James McRitchie, the publisher of Corporate Governance and one of three retail shareowners accused in the New York Times of holding Corporate America ‘hostage,’ will be in Colorado Springs November 8th through the 12th, attending the SRI Conference on Sustainable, Responsible, Impact Investing.
I am eager to meet with readers to discuss activist corporate governance strategies and how we can work together. Outlined below are some projects I’m working on. If you’d like to discuss any of them or other possible areas for cooperation, please contact me prior to the SRI conference. Additionally, I am always interested in guest posts. Reach out to thousands, especially our under-covered readers in Beijing and India.
Pension funds have disclosed their proxy votes for many years. Since 2003, investment advisers and mutual funds have also been required to disclose. Unfortunately, many do not make accessing this information easy and few, if any, provide any analysis of how their votes compare with others. SRI funds have led the way. See, for example, how ProxyDemocracy.org compares fund voting in four basic issue areas. What are best practices? Shouldn’t they include advance disclosure?
Funds that announce their proxy votes in advance can influence other voters, some have even argued they have a fiduciary duty to so when they could influence the outcome. I am working with academics to find evidence supporting this notion. Funds using the ISS voting platform can simply tell ISS they want to disclose like Flordia SBA. Funds using the Glass Lewis platform can say they want to disclose like CalSTRS. So far, it is mostly SRI funds disclosing in advance. How do we get more mainstream funds to do so?
The 1994 3rd Restatement of Trust Law, subdivision (c)(8), encourages trustees to consider “an asset’s special relationship or special value, if any, to the purposes of the trust or to one or more of the beneficiaries.” Some have argued these ‘special values’ could include clean air, clean water, healthy food, disclosure of political contributions. At some pension funds, members elect some trustees. Campaigns provide an opportunity for feedback on such issues. Survey mechanisms could help educate both trustees and members concerning ‘special values’ and proxy voting policies. What are best practices?
Volunteers Willing to Present Proxy Proposals
SEC Rule 14a-8(h)(1) requires shareholders or their representative to present their proposal at the AGM. Traveling to each meeting can become burdensome. I am building an informal network of people willing to present proposals at local meetings. Most are from SRI, union and public pension funds. A network of such volunteers would make it much easier to propose corporate governance reforms at companies around the U.S., especially at small-cap companies.
About 90% of shareholders don’t bother to vote their proxies. An even larger number probably probably don’t contact their mutual or pension funds concerning how their funds are voting proxies in the ‘best interest’ of members and investors. How do we get individuals to care about proxy voting? This seems like the most fundamental issue of all. One of the best videos on this subject that I have seen come from the now defunct MoxyVote.com. I’d like to learn of additional efforts.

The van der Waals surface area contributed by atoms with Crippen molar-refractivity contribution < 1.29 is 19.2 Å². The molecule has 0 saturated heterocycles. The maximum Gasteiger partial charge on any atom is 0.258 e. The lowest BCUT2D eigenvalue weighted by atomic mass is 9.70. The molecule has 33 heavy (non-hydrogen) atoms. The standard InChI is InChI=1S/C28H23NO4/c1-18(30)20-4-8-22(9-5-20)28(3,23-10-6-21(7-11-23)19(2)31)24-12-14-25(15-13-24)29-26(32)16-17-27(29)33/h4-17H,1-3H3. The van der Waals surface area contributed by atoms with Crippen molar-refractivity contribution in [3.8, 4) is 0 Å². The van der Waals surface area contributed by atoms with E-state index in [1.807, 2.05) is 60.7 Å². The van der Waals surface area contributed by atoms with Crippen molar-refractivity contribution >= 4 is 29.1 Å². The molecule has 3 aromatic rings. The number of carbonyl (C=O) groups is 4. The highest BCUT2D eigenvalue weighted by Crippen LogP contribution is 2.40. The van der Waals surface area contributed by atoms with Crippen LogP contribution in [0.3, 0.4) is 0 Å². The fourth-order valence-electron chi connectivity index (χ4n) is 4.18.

Client Directed Voting (CDV) Platforms
Before going out of business, MoxyVote was attempting to set up a open CDV to enable retail shareowners to implement a proxy voting policies similar to those of most institutional investors. I am eager to learn of and contribute to similar efforts using websites or phone apps.
Innovative Proxy Proposals
I’m always looking for innovations in proxy proposals. For example, we need more diversity on many boards, so the answer is board refreshment. Many look to just pushing out directors at a certain age or after a specific number of years. However, some of the best board members may be old or long-serving. Therefore, I have proposed (first at Costco) that at least two thirds of board members serve for less than fifteen years. That would at least begin to reduce the most serious levels of board entrenchment. I’m interested in learning of examples of other strategies.
I have received several examples from readers of companies trying to avoid their shareholders by holding annual meetings in remote locations or at difficult times. I will wait until after the SRI conference to make the second annual foxhole award. If you have nominations, please let me know.
Tilted Voting Rules
Does anyone else care that proxy rules don’t apply to voter information forms?
At the foundation of society are thoughts, ideas, and constructs of the mind. Central to our current condition in corporate governance is a common thread running through concepts such as fiduciary duty, the prudent man standard, and the SEC’s need to protect the markets from individuals. That thread is our misconception of man as homo economicus.
Social networks can provide the foundation for new, more inclusive versions of democracy that integrate work, investments and civil society by recognizing people as full human beings, rather than segmented bundles or economic robots. I’m interested in theories and data that will help expand currently narrow definitions to be more holistic and in social media mechanisms that facilitate participation in corporate decision-making by shareowners.